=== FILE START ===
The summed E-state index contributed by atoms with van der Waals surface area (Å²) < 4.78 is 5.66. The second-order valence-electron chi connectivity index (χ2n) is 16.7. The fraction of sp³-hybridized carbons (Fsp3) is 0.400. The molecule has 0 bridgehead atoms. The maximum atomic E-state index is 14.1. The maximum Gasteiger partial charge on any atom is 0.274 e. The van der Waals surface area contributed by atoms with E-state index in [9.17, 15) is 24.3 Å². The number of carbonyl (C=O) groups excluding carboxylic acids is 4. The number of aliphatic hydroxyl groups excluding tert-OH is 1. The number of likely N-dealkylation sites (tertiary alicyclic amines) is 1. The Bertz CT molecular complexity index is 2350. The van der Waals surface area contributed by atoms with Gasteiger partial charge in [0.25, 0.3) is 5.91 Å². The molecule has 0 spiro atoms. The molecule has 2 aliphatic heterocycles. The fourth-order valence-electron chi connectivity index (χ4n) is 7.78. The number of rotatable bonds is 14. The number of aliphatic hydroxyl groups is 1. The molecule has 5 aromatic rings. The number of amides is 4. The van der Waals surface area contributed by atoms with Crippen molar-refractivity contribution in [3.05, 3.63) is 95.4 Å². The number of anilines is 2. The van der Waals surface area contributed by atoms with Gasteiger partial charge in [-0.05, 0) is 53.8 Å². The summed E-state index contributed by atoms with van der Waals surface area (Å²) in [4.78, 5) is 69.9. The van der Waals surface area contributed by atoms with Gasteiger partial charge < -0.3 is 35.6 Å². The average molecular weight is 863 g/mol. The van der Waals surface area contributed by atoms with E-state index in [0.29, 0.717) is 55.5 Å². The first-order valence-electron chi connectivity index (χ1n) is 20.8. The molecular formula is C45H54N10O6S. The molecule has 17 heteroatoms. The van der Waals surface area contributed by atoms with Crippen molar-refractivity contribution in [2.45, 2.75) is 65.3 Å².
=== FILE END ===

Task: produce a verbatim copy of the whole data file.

The summed E-state index contributed by atoms with van der Waals surface area (Å²) < 4.78 is 5.66. The second-order valence-electron chi connectivity index (χ2n) is 16.7. The fraction of sp³-hybridized carbons (Fsp3) is 0.400. The molecule has 0 bridgehead atoms. The maximum atomic E-state index is 14.1. The maximum Gasteiger partial charge on any atom is 0.274 e. The van der Waals surface area contributed by atoms with E-state index in [9.17, 15) is 24.3 Å². The number of carbonyl (C=O) groups excluding carboxylic acids is 4. The number of aliphatic hydroxyl groups excluding tert-OH is 1. The number of likely N-dealkylation sites (tertiary alicyclic amines) is 1. The Bertz CT molecular complexity index is 2350. The van der Waals surface area contributed by atoms with Gasteiger partial charge in [0.25, 0.3) is 5.91 Å². The molecule has 0 spiro atoms. The molecule has 2 aliphatic heterocycles. The fourth-order valence-electron chi connectivity index (χ4n) is 7.78. The number of rotatable bonds is 14. The number of aliphatic hydroxyl groups is 1. The molecule has 5 aromatic rings. The number of amides is 4. The van der Waals surface area contributed by atoms with Crippen molar-refractivity contribution in [3.05, 3.63) is 95.4 Å². The number of anilines is 2. The van der Waals surface area contributed by atoms with Gasteiger partial charge in [-0.05, 0) is 53.8 Å². The summed E-state index contributed by atoms with van der Waals surface area (Å²) in [4.78, 5) is 69.9. The van der Waals surface area contributed by atoms with Gasteiger partial charge < -0.3 is 35.6 Å². The average molecular weight is 863 g/mol. The van der Waals surface area contributed by atoms with E-state index in [0.29, 0.717) is 55.5 Å². The first-order valence-electron chi connectivity index (χ1n) is 20.8. The molecular formula is C45H54N10O6S. The molecule has 17 heteroatoms. The van der Waals surface area contributed by atoms with Crippen molar-refractivity contribution in [2.45, 2.75) is 65.3 Å².